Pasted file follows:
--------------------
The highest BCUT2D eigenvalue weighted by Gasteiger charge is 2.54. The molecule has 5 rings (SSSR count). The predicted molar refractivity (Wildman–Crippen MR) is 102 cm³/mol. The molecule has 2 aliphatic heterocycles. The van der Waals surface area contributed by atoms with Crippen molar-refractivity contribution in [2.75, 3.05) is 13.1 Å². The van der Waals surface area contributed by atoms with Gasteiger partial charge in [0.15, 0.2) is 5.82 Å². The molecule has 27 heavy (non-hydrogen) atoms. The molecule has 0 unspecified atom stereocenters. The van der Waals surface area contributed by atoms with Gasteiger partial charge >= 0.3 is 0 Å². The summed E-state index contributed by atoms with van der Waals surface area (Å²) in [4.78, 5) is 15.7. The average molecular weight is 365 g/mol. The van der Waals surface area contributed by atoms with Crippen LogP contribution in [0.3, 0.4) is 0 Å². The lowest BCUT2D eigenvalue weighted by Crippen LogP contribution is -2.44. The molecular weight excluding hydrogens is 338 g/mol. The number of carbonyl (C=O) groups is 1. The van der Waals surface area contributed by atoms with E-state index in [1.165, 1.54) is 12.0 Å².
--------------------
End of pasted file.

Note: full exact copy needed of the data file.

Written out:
The highest BCUT2D eigenvalue weighted by Gasteiger charge is 2.54. The molecule has 5 rings (SSSR count). The predicted molar refractivity (Wildman–Crippen MR) is 102 cm³/mol. The molecule has 2 aliphatic heterocycles. The van der Waals surface area contributed by atoms with Crippen molar-refractivity contribution in [2.75, 3.05) is 13.1 Å². The van der Waals surface area contributed by atoms with Gasteiger partial charge in [0.15, 0.2) is 5.82 Å². The molecule has 27 heavy (non-hydrogen) atoms. The molecule has 0 unspecified atom stereocenters. The van der Waals surface area contributed by atoms with Gasteiger partial charge >= 0.3 is 0 Å². The summed E-state index contributed by atoms with van der Waals surface area (Å²) in [4.78, 5) is 15.7. The average molecular weight is 365 g/mol. The van der Waals surface area contributed by atoms with Crippen LogP contribution in [0.3, 0.4) is 0 Å². The lowest BCUT2D eigenvalue weighted by Crippen LogP contribution is -2.44. The molecular weight excluding hydrogens is 338 g/mol. The number of carbonyl (C=O) groups is 1. The van der Waals surface area contributed by atoms with E-state index in [1.165, 1.54) is 12.0 Å².